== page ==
the solution for equation (18) is written as

where γ_{0} is the initial energy of the electron.

### 3. Results and discussion

A laser accelerator based on inverse electron cyclotron resonance maser is described. The effects of synchrotron radiation losses are included in the analysis. The relativistic Lorentz force equation is solved analytically for an electron beam having an initial finite perpendicular velocity. The electron beam travels in a helical path in the axial magnetic field and exchanges energy with a copropagating circularly polarized laser field. The electric field of the laser can be calculated using

where *W* is the laser power and *w*_{0} is the laser spot size. A 400 GW, 10.6 µm-wavelength laser focused to a 240 µm spot size gives an of *E* = 1.33 × 10^{6} statV cm^{−1} [1 V = (1/3) × 10^{−2} statV]. The maximum energy attainable from the laser accelerator can be estimated from equation (17). Considering *r*_{e} = 2.8179 × 10^{−13} cm, *A* = 771 cm^{−1} and sinψ = 0.866, we rewrite equation (17) as

For and the maximum attainable energy from the accelerator is = 23 GeV (Fig. 1).

The maximum attainable energy in the laser accelerator is inversely proportional to the square root of the perpendicular velocity, *i.e.* . An electron beam with a lower can provide high energy but with a lower gradient [equation (17)]. This implies that a lower value of would require a large saturation length and is therefore undesirable. A higher value of implies efficient interaction with the laser and the saturation length is smaller and can result in a compact laser accelerator device. The energy gain curves are drawn in Fig. 2 for γ_{0} = 30 and for a value in the range = 0.1–0.3. Higher values reach saturation quickly but the saturation energy is substantially lower. The saturation length and saturation energy are plotted in Figs. 3 and 4, respectively; for , the values are 5 m and ∼21 GeV. To estimate the analytical expression for the acceleration gradient, we consider equation (16) without synchrotron-radiation losses, *i.e.*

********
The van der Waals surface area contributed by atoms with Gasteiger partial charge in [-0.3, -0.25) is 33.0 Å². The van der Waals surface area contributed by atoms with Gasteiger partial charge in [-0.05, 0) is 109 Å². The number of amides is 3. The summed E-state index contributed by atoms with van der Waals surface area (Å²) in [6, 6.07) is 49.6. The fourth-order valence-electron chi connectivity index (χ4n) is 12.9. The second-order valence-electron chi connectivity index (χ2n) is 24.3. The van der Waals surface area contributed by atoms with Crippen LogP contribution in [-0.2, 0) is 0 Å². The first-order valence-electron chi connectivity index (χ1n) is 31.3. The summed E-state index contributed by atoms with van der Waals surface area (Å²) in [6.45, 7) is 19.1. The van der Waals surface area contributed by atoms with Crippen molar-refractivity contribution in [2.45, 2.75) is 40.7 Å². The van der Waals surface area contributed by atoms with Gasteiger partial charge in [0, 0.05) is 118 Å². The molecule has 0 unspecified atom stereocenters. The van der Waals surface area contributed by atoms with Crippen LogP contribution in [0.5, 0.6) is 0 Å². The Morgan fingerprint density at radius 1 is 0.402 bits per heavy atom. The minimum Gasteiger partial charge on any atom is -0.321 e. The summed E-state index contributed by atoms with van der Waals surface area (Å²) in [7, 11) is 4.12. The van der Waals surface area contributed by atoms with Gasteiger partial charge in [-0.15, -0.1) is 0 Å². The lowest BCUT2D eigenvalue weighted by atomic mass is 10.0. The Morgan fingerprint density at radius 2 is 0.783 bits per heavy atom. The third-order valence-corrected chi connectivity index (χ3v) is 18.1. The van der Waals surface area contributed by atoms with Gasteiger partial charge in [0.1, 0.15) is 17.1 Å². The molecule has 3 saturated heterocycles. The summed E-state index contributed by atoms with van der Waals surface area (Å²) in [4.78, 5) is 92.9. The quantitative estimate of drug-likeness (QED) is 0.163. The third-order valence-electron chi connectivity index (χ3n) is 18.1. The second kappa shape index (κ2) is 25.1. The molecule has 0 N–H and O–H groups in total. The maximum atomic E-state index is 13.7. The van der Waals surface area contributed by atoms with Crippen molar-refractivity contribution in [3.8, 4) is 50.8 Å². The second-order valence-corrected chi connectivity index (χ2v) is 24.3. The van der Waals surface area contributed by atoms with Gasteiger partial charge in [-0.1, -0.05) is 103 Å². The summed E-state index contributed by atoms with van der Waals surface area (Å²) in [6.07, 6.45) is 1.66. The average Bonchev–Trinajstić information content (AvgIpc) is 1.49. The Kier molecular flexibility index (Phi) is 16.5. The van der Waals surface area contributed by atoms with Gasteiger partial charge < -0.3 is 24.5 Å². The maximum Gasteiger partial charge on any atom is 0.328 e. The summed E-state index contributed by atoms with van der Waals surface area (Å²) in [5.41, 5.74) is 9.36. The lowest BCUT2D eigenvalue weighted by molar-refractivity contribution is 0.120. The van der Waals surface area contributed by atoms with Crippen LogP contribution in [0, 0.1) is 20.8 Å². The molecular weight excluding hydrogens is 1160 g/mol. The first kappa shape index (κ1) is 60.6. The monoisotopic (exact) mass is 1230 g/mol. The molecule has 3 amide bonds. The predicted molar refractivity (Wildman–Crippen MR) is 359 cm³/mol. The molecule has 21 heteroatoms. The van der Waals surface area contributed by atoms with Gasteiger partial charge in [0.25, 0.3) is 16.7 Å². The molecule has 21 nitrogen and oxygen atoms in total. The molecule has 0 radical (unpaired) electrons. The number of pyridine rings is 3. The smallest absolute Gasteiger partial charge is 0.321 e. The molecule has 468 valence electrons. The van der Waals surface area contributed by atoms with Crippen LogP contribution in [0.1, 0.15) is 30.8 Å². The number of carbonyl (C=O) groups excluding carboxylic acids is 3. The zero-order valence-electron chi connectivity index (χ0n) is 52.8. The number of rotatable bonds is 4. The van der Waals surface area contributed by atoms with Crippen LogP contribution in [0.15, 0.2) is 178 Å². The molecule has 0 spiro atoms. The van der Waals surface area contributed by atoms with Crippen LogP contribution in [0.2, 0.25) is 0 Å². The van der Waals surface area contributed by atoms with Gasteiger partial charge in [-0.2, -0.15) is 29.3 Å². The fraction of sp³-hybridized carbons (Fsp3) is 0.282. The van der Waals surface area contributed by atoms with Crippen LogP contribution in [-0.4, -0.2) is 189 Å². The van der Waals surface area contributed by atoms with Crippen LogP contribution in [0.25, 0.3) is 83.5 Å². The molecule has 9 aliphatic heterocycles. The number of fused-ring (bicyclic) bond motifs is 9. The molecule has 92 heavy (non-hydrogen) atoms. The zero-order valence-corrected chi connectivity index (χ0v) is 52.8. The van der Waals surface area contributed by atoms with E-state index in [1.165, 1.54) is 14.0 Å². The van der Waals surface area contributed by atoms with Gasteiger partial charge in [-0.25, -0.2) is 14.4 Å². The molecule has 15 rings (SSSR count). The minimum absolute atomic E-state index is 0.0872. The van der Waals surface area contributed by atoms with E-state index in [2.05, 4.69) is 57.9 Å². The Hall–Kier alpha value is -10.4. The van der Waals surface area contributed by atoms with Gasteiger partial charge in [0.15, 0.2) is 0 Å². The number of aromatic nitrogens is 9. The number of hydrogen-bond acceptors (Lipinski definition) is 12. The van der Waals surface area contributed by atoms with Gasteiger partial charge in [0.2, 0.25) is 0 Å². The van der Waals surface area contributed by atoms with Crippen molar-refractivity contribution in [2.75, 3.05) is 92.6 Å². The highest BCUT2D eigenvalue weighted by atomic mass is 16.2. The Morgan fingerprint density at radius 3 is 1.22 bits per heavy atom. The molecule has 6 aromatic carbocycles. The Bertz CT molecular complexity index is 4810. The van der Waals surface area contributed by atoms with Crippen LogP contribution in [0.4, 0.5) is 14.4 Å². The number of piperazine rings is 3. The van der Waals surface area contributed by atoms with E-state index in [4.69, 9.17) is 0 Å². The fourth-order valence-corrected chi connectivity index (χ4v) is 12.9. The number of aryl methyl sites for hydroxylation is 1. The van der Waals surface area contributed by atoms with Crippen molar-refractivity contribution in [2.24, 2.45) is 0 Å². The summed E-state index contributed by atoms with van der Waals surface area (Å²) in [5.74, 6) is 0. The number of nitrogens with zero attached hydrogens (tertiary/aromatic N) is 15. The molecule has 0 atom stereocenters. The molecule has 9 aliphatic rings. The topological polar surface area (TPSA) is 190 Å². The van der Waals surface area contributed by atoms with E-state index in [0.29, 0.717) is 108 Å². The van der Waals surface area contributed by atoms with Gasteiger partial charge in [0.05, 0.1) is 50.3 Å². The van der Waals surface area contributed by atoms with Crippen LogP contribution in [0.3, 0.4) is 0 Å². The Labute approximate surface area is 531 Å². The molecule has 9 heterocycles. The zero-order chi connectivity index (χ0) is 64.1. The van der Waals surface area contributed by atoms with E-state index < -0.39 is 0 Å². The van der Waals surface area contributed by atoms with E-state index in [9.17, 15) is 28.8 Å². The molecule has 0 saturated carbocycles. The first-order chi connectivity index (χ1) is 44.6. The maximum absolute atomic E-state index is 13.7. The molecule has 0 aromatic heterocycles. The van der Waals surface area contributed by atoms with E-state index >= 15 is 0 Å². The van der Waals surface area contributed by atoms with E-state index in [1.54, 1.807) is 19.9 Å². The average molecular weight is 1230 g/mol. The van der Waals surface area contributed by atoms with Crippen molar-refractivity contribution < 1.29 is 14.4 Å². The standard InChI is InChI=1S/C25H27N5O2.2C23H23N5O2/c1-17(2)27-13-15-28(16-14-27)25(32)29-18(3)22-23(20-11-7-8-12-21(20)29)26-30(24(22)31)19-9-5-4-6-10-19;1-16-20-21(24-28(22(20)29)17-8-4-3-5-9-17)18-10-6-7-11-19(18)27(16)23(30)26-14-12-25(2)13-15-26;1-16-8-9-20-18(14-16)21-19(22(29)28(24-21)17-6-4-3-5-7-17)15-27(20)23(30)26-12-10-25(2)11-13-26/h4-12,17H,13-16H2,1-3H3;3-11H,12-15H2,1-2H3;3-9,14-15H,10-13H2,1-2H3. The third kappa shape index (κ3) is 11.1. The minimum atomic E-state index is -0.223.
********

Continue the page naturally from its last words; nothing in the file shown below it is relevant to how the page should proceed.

For *mc*^{2} = 0.511 MeV, *A* = 771 cm^{−1} and sinψ = 0.866, we rewrite the equation in practical units as

For , the accelerating gradient is 6.8 GeV m^{−1}. Using the resonant condition from equation (10) (*i.e.* Ω_{c} = ω_{r}/2γ^{2}), the magnetic field in our calculation is 16.8 T for γ_{0} = 30. In Fig. 5 we calculated the accelerating gradient. A linear fit for the calculation yields

For = 0.2, the calculation gives 3.93 GeV m^{−1}, whereas the fit predicts a value of 3.91 GeV m^{−1}. The discrepancy between the calculation and the fit formula is almost 2%. The Larmar radius of the electron at this value can be calculated from

For in the range 0.1–0.3, the Larmar radius will be in the range 10–30 µm.

### Funding information

This work has been carried out with financial support from SERB, Government of India (grant No. EMR/2014/00120).